Dutch Pete

Peter R. “Dutch Pete” Ensminger was one of the many colorful figures who walked the streets of Joplin. He roamed the mining district between Joplin and the Kansas state line during the early 1870s until 1890. One person recalled, “His feats of strength were proverbial, and not to know of ‘Dutch Pete’ was to expose one’s ignorance of the traditions of the locality.” Unfortunately, like many of the individuals who called the Tri-State mining district home, Dutch Pete left little in the historical record, save for one account left by someone who apparently witnessed his exploits.
 
He was described as, “not a large man, weight about 175 pounds and being about five feet eight or nine inches in height. In his street clothes he would only attract attention by his breadth of shoulder, but no one would suspect his strength. He was very heavy boned, had long arms and unusually large and shapely hands and feet. His features were pleasing and intelligent…sparkling black eyes, dark hair, and complexion.”
 
It was only when he was at work at a smelter that one realized just how powerful Pete was. It was recalled that “The sinews then reminded one of the tendons in the leg of a horse, and muscles played about under the skin like live things.”
 
Among the feats of strength Pete could perform were taking a pig of lead in each hand, (each pig of lead reportedly weighed 90 pounds), holding them out, and then bring them together over his head; lift a 500 pound barrel of white lead into a wagon; and once “wheeled 24 pigs of lead 18 feet in an iron wheelbarrow on a dirt floor.”
 
About every six months, it was said, Pete would “drink enough to submerge his natural good nature and consideration for the proprieties.” Given his strength and size, he presented a challenge to local law enforcement, and it “was as entertaining as a circus to see the ‘law’ perspire in landing Pete in the lock-up, and the task was never finished without the force being badly ‘messed up.’”
 
Apparently the only way that Joplin’s police force could get Pete to jail was to tie him up and drag him, but it often took officers an hour to exhaust Pete, and only then could he be bound and hauled off. Given that Pete was a good natured fellow, officers seemingly chose not to billy club him into submission, as “there was not a man on the force who would strike him with a mace or see him struck.” Pete, for his part, was never known to hit or strike an officer.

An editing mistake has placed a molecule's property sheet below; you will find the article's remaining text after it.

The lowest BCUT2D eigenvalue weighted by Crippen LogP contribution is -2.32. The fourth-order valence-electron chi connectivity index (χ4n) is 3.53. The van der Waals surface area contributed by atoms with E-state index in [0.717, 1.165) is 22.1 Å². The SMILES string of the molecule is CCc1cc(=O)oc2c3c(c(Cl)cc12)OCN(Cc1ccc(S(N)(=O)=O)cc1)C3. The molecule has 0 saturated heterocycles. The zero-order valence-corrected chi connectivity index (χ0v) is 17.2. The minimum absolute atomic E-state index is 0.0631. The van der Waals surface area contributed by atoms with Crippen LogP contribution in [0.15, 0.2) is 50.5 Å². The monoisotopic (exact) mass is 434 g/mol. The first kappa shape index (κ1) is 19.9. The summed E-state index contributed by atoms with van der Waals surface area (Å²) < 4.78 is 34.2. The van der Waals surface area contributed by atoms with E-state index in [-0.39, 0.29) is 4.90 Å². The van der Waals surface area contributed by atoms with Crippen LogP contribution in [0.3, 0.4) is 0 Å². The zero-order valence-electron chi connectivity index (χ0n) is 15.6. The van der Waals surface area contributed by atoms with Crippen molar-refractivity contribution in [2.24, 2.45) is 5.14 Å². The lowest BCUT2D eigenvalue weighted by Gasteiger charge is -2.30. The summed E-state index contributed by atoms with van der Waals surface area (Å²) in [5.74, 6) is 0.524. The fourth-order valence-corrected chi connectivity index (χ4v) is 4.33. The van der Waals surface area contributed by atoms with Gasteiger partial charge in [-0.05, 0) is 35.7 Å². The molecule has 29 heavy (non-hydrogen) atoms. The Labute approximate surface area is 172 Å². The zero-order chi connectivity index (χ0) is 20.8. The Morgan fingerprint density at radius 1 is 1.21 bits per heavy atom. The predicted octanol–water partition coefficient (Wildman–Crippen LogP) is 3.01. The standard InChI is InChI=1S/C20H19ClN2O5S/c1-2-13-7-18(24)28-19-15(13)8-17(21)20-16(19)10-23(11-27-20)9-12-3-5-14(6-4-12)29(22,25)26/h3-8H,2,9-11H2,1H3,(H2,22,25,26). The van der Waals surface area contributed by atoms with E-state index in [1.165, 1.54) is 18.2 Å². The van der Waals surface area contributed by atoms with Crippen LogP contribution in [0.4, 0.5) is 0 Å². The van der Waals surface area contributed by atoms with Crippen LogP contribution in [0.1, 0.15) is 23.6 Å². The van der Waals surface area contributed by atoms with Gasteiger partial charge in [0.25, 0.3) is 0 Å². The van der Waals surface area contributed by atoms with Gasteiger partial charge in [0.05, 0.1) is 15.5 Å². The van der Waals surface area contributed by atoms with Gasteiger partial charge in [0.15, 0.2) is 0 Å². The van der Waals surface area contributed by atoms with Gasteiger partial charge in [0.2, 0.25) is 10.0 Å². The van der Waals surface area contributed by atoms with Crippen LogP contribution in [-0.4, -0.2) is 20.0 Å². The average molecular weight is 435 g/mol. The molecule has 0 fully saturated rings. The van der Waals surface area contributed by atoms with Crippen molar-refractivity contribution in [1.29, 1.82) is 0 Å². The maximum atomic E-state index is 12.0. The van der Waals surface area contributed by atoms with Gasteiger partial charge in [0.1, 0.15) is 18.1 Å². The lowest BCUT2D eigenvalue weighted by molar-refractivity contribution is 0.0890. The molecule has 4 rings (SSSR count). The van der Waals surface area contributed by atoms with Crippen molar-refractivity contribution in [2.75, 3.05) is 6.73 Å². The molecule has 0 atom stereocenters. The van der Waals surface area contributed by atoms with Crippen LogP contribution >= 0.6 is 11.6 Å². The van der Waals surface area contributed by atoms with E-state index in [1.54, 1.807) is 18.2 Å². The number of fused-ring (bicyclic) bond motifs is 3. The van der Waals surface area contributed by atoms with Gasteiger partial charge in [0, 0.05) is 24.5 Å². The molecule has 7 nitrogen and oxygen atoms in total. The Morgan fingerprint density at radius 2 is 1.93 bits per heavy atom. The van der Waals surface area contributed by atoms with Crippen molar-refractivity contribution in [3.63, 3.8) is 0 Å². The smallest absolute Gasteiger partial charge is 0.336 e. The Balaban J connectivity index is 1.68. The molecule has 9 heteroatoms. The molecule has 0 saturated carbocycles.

Pete put the Joplin police force to the test one summer day in the 1870s “between Second and Third on the west side of the street.” Joplin’s beloved L.C. “Cass” Hamilton was city marshal. Together Hamilton and two of his deputies, one of whom was Joe Reeder, went after Pete for a minor offense. Hamilton and his men were described as “large men” with Hamilton roughly 250 pounds and the deputies roughly 200 pounds each. The three officers tackled Pete and the fight was on, but not for long.
 
“Before the dust had a chance to settle, it was seen that Hamilton was down, Reeder down beside him, and the other deputy lying across the two. Someone in the crowd yelled, ‘Dogfall! Try it over!’ and the fun continued until justice was vindicated.”
 
Pete was also known for the odd habit of “taking the conceit out of bulldogs barehanded.” He would “aggravate such an animal until it attacked him, when he would slap the dog and spin him around until he was exhausted or quit.” On one occasion, he tormented a bulldog until he grew tired, then viciously struck the animal, knocking it back against a wagon axle where it lay, unable to get up. Joplin attorney W.B. McAntire remembered that on at least one occasion Pete had suffered a few dog bites during one such occasion.
 
It was said that Pete eventually married, bought a farm, and moved to a Kansas county on the state line. He was reportedly killed in a train wreck between Joplin and Springfield.


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